Time After Pentecost John 6:1-21 July 25, 2021


The Gospel John is one of the richest in meaning of the Gospels.  It tells us the story of Jesus’ life and ministry on at least two levels.  The first level is a description of the event itself, and then there are other levels.  What does the event mean?

Let’s delve into two levels.  The people of Israel were occupied as a colony of Rome.  They felt they were enslaved by a power that was quickly making them slaves starting with the enormous taxes they had to pay.

When Jesus came along; preaching, teaching, and healing they were beginning to wonder; could this be the long-promised Messiah who was going to free them from the yoke of Rome and make them a great nation again?

It was time to celebrate Passover.   It was during the first Passover in Egypt that God freed his people from Pharaoh’s slavery and led them into the wilderness and eventually to the Promised Land.

Jesus went up the mountain and sat down.  Oh, the symbolism of this act.  Moses came down the heights of Mt. Sinai with a covenant with God that was the promise of leading them to the promised land under his guidance in every aspect of their life.

Could Jesus be the new Moses?  He was healing them of the slavery of the diseases that were holding them down.  Could he now be getting ready to lead a revolt from Rome to free them from Rome?

When Jesus sat down, he realized he had been followed to the edge of the Sea of Galilee by at least 5,000 people.  He could see they were tired and hungry.  He turned to Philip and said, “How are we going to feed these people?”  He does this to test his disciple.  Could Jesus here today be looking out for all the needs of our community?  Could he be looking at the people who are out of work, or have jobs that do not pay them a living wage?  How many of them are behind in their rent or house payments because they were out of work for several months?  How many of them are on Wendover asking for assistance?

Could he be saying to us; “How are you going to feed these people” And like Philip we respond: “Jesus, not even six months offerings could do more than give these people a little bit.”

Andrew, Peter’s brother speaks up.  “There is a lad here with five barley loaves and two fish.  But what are they for such a large crowd?”

I could hear us saying to Jesus; “Offerings have been rather good recently; but we are still receiving below budget.  Last year there were months we did not even conduct public worship.”  What are our five barley loaves and two fish against such poverty?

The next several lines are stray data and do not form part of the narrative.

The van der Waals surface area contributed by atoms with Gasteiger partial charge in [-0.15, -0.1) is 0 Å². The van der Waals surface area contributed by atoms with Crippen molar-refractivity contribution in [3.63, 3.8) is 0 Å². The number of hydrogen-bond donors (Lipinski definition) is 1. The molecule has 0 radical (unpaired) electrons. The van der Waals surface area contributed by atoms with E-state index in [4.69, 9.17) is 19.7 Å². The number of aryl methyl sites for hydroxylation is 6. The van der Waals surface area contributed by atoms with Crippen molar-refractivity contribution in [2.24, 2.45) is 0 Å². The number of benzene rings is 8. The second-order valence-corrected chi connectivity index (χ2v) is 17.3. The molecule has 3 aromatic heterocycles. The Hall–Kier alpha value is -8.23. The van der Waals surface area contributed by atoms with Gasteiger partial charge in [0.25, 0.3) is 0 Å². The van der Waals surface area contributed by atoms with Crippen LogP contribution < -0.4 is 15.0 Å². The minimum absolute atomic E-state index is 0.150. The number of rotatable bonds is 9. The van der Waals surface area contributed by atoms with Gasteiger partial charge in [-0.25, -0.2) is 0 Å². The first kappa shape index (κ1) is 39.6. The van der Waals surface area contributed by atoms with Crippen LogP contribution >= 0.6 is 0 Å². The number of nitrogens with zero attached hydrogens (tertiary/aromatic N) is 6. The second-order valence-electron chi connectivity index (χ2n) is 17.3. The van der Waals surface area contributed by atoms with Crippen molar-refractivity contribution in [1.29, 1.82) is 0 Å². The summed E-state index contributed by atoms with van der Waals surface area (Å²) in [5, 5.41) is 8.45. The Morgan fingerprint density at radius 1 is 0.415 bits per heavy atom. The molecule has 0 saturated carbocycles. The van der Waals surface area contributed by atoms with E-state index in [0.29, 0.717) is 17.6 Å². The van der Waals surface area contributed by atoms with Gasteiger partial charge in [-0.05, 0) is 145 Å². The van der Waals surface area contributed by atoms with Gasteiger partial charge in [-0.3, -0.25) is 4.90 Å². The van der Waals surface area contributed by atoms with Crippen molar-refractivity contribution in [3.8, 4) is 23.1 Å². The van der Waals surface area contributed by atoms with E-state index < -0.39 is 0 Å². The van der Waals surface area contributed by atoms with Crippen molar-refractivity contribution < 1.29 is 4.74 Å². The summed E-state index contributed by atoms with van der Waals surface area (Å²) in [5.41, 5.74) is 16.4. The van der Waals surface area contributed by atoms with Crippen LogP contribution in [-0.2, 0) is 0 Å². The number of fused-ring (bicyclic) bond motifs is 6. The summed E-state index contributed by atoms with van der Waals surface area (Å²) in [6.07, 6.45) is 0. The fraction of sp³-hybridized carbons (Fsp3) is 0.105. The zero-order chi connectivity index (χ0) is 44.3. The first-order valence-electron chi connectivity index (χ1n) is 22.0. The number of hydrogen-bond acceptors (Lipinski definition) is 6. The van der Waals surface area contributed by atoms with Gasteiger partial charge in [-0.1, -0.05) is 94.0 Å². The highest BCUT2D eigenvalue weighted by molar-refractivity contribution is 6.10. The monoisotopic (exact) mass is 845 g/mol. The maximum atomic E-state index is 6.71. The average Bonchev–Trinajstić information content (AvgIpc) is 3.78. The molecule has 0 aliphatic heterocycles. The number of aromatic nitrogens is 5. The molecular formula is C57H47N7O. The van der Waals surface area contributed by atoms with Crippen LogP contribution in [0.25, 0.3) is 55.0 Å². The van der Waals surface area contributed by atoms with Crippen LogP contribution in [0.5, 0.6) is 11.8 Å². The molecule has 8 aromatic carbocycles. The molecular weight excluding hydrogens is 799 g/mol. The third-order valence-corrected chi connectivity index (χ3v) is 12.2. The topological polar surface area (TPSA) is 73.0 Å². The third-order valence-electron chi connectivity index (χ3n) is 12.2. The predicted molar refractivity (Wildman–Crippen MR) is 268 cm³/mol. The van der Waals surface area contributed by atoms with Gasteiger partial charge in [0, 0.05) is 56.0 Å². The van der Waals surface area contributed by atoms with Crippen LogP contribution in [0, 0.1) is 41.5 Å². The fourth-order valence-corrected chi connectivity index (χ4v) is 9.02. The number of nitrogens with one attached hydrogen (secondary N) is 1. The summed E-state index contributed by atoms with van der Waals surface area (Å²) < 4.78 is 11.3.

Jesus responds by telling us to have the people sit down in an orderly way.  We have a rather large lawn.  We in an act of faith give up our five loaves of barley bread.   By the way barley bread is the bread of the poor.  This is not multi-grain or pumpernickel bread.  This is the cheapest bread available.

Jesus takes the loaves and the fishes and blesses them.  Then he starts to distribute them to the people.  Then a great miracle happens.  Every man, woman, and child are filled with food, and we are ordered to pick up the leftovers, and there are twelve baskets full of leftover food.

What is Jesus saying to us?  First, I believe he is asking us to trust that he really feeds us his very substance; that we might receive life, forgiveness, and salvation.  He knows we are hungry for forgiveness and strength for the journey.  The older we get the harder the journey seems at times.

I am so pleased we have figured out a healthy way to serve this holy meal every Sunday and take it to our shut-ins who would like communion as well.

Secondly, if we but trust Christ gives us the resources, we need to do ministry here at this time in this place.  Look how quickly the resources came in to replace our roof this year.  I am told when you replaced the HVAC the same thing happened.  I believe if our leadership lets people know what we are trying to do they will give generously, even if it is barley loaves and dried fish.  The key is to look to Jesus to show us what the real needs are at this time, and in this place.  Do we need to focus on Open Door Ministry, West End, Salvation Army, Simply Giving etc.?  Or do we focus on giving to a different one each month.  Those are issues our church council can decide.

But the question remains; How many loaves have you?  How many loaves do I have?  Am I willing to put all my resources in Jesus’ hands so that he can bless them, starting with guiding me how to best use the resources he has given me through our paycheck, or pensions, or unexpected gifts?

I remember hearing once; there are infinite needs; and finite resources.

But there is always enough to do Christ’s work in the world if we first take all our resources, individually, or collectively; and place them in Jesus’ hands to bless them?

To do that is an act of faith.  To do that is to recognize all we have belongs to Christ and is given to us to be his hands in the world.

Thank you, Jesus.  Amen.